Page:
Gonzales “lied about” reasons for the firings when questioned under oath in July by the Senate Judiciary Committee and now has hired a lawyer and is refusing to answer questions from the Inspector General, McKay said.
The White House said McKay was fired for poor performance ratings of his office, but the ex-U.S. attorney said he and his office got exemplary reviews just three months before he was fired.
“The chief law enforcement officer for the United States should not lie under oath,’’ McKay told the bar association.
It was reported last week that Gonzales has now retained a high-profile defense lawyer, and apparently is refusing to answer questions from the Inspector General, which could signify the investigation is nearly complete, McKay said.
“When it lands … it is going to be an extremely negative report on President Bush’s Justice Department,’’ McKay told the packed conference room, which included federal prosecutors and judges.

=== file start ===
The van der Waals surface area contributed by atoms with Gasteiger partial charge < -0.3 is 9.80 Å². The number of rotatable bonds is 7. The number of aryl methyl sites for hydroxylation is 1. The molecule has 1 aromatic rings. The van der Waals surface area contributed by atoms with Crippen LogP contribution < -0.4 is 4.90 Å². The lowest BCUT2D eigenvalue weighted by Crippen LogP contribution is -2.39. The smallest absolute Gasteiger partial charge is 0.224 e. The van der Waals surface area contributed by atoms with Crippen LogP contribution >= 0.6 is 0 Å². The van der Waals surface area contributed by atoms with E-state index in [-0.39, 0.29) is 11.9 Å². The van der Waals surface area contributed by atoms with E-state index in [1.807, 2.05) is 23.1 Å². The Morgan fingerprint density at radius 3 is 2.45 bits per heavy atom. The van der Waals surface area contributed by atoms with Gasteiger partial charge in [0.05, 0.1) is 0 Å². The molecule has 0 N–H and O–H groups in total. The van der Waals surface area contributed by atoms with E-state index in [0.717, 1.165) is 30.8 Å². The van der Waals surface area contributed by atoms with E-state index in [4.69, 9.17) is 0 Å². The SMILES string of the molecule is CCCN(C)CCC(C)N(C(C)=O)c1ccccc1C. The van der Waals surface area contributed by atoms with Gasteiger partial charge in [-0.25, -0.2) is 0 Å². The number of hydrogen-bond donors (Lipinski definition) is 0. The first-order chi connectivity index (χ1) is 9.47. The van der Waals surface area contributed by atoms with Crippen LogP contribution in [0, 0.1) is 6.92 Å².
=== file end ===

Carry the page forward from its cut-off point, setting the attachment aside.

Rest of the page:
Posted by Brian at 5:52 PM
Thursday, October 18, 2007
I was introduced to a cool site today. OpenSecrets.org tracks political contributions. A little browsing yields some interesting results. Take a look at where some of your favorite politicians get their money.
The site provides different ways to slice and dice the data. One view allows you to see what some individual corporations have spent. For instance, AT&T "contributed" more than $38 million to political campaigns between 1990 and 2006. In the same period, Verizon "contributed" more than $15 million, and BellSouth more than $14 million. In total, Telephone utilities have contributed over $106 million to political campaigns between 1990 and 2006.
Look through some of the aggregations and notice how some industries, like tobacco and pharmaceutical manufacturing, contribute to mostly Republican candidates while others, like labor unions, contribute almost exclusively to Democrats. The amount of money given to political campaigns by special interests is simply staggering. Just what do you suppose all that money buys? (Yes, I know that's a rhetorical question.)
Posted by Brian at 1:23 PM